Last week I showed you a couple ways to get past that first scary page in your sketchbook. This week I wanted to talk a bit about why I keep a sketchbook. The first sketchbook I ever had was from high school art class. We had weekly sketchbook prompts and were also encouraged to just play around. I filled that book to the brim with all sorts of things from a little comic about a fly to random colourful doodles.
After I left high school, I didn't buy another sketchbook for about 8 years. I still loved making art. I designed all the stationery for my own wedding, created things for many friends and eventually started my own stationery business. I had a notebook where I would rough out ideas but I only ever used it if I was working on a specific job. I completely stopped creating art for myself. And I think as a result of that, I got burnt out with stationery. It seemed like everything had already been done and I couldn't come up with anything fresh.
After shutting down my business, I started doodling fairly regularly in a cheap mixed media sketchbook. It was all over the place. Everything from ink drawings of things in my apartment, to watercolour flowers, to cartoon animals. Eventually, I started gravitating towards pattern and abstract shapes.
My next sketchbook was a really beautiful Moleskine with thick, off-white pages. I dove head first into patterns and filled many pages with random motifs and meditative patterns. There are also some really personal pages in there too, like when I drew all the flowers I received when my dad died. It's still one of my favourite books and I feel like I really started to find my style in those pages.
Today I have about 3 sketchbooks of different sizes going at once. Keeping a regular sketchbook practice has been so important in finding my style, strengthening my creative muscles and experimenting with art. Looking back at each book, I can see how much I've grown. Sometimes it's even embarassing! Here are a few reasons keeping a sketchbook can help you with your creativity too:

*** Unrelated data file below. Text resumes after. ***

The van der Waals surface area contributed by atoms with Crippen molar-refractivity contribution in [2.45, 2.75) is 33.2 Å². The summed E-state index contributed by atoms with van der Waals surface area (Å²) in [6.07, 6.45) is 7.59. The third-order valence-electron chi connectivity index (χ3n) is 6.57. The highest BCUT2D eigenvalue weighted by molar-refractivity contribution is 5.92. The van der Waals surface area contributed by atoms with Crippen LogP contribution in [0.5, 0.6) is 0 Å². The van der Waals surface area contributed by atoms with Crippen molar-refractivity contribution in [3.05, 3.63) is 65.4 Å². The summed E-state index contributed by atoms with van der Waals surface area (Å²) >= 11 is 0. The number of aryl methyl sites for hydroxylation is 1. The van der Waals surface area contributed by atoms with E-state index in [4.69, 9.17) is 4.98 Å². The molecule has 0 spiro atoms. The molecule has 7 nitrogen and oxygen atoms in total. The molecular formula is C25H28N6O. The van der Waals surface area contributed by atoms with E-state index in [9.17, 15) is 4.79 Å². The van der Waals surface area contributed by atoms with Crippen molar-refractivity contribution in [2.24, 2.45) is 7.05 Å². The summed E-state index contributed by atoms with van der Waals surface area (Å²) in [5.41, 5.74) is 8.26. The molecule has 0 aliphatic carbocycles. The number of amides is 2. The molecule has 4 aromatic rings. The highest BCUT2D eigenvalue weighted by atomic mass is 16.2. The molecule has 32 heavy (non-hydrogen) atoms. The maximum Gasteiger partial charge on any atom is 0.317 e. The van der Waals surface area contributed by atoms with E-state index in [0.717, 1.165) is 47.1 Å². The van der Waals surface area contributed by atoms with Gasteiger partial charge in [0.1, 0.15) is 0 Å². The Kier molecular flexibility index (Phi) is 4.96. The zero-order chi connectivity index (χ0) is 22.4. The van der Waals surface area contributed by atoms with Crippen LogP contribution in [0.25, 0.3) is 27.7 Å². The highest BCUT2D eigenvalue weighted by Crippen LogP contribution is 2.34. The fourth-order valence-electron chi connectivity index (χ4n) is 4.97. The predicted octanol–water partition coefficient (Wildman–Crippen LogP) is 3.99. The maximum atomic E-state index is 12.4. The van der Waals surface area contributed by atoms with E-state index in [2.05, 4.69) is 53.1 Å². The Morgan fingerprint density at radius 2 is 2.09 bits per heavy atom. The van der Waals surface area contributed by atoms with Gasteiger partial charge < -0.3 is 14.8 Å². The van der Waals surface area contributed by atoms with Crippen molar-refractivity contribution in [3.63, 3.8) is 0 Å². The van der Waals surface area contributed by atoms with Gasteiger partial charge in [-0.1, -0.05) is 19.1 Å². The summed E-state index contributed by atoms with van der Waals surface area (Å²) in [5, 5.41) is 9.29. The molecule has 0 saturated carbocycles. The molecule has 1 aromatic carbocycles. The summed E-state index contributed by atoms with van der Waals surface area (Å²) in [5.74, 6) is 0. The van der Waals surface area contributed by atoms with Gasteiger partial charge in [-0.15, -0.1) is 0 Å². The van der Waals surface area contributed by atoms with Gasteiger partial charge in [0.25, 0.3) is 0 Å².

Keeping Your Work Hidden
Since I blog and post regularly on Instagram it might seem like I'm sharing everything I make. But the truth is, for every one piece I photograph and share there are probably five that I keep to myself. While I do believe that sharing your work is a really important part of the creative process, you shouldn't share everything. It's so freeing to have a place where you can make art just for you and experiment without worrying about someone else's opinion. Your sketchbook can be a private place where you experiment without fear.
Art Breeds More Art
When I got burnt out with my stationery business it was because the only time I sat down with a pencil was to sketch out something a client wanted. I never played around with my own ideas and drew just for fun. The only way to work through those creative blocks is get something down on paper. Once you have something there, you can look at it and see what's working, what isn't and try again. It's great practice to rework the same idea several times.
Create Your Own Inspiration
It's very easy these days to get caught up "inspiration hunting" on the internet. You could get lost forever scrolling through Pinterest looking for something to kick start an idea. Most of the time you'll leave feeling bad after comparing yourself to other artists. Once you have a sketchbook or two under your belt, you can start looking at your own work for inspiration. Now when I'm stuck on something, the best place for me to get ideas is in an old sketchbook of mine.
I've put together a simple little exercise in colour and pattern to help you fill some pages in your own sketchbook. It can be done with basically any art supplies too, so just use what you have on hand. But if you're interested, I'll talk about what supplies I used. I've also included a little pattern "cheat sheet" which will come in handy in a lot of projects. If you'd like to get this exercise and pattern sheet, fill in your email address below and I'll send it to you right away!